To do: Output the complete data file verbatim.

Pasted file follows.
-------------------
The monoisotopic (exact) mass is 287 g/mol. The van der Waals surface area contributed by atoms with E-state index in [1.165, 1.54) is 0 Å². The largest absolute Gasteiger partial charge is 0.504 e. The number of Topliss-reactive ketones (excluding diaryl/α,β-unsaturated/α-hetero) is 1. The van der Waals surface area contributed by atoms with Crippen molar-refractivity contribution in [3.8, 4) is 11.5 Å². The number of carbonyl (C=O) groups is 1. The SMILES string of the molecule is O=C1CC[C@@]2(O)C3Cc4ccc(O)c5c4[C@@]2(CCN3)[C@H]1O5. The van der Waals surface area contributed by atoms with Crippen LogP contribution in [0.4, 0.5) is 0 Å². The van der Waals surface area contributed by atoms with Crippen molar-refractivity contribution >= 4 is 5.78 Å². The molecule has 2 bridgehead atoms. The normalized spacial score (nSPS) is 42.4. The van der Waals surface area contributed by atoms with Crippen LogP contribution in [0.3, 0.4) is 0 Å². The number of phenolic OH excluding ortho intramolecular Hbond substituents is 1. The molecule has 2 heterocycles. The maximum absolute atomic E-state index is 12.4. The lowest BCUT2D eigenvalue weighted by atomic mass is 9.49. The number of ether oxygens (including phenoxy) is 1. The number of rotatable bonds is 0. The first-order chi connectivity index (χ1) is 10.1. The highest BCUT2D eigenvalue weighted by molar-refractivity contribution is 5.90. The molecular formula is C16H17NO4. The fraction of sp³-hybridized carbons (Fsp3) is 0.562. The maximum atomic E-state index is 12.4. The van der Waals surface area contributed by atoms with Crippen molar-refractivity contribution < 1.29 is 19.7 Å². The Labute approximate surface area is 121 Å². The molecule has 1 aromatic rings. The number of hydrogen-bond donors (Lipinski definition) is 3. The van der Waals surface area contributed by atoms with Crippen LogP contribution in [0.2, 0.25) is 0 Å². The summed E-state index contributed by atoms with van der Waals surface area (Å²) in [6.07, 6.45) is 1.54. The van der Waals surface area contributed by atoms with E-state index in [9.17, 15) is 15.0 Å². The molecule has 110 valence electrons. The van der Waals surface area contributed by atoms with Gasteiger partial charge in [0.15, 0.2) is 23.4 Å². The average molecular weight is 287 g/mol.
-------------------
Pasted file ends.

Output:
The monoisotopic (exact) mass is 287 g/mol. The van der Waals surface area contributed by atoms with E-state index in [1.165, 1.54) is 0 Å². The largest absolute Gasteiger partial charge is 0.504 e. The number of Topliss-reactive ketones (excluding diaryl/α,β-unsaturated/α-hetero) is 1. The van der Waals surface area contributed by atoms with Crippen molar-refractivity contribution in [3.8, 4) is 11.5 Å². The number of carbonyl (C=O) groups is 1. The SMILES string of the molecule is O=C1CC[C@@]2(O)C3Cc4ccc(O)c5c4[C@@]2(CCN3)[C@H]1O5. The van der Waals surface area contributed by atoms with Crippen LogP contribution in [0.4, 0.5) is 0 Å². The van der Waals surface area contributed by atoms with Crippen molar-refractivity contribution >= 4 is 5.78 Å². The molecule has 2 bridgehead atoms. The normalized spacial score (nSPS) is 42.4. The van der Waals surface area contributed by atoms with Crippen LogP contribution in [0.3, 0.4) is 0 Å². The number of phenolic OH excluding ortho intramolecular Hbond substituents is 1. The molecule has 2 heterocycles. The maximum absolute atomic E-state index is 12.4. The lowest BCUT2D eigenvalue weighted by atomic mass is 9.49. The number of ether oxygens (including phenoxy) is 1. The number of rotatable bonds is 0. The first-order chi connectivity index (χ1) is 10.1. The highest BCUT2D eigenvalue weighted by molar-refractivity contribution is 5.90. The molecular formula is C16H17NO4. The fraction of sp³-hybridized carbons (Fsp3) is 0.562. The maximum atomic E-state index is 12.4. The van der Waals surface area contributed by atoms with Crippen molar-refractivity contribution < 1.29 is 19.7 Å². The Labute approximate surface area is 121 Å². The molecule has 1 aromatic rings. The number of hydrogen-bond donors (Lipinski definition) is 3. The van der Waals surface area contributed by atoms with Crippen LogP contribution in [0.2, 0.25) is 0 Å². The summed E-state index contributed by atoms with van der Waals surface area (Å²) in [6.07, 6.45) is 1.54. The van der Waals surface area contributed by atoms with E-state index in [9.17, 15) is 15.0 Å². The molecule has 110 valence electrons. The van der Waals surface area contributed by atoms with Gasteiger partial charge in [0.15, 0.2) is 23.4 Å². The average molecular weight is 287 g/mol.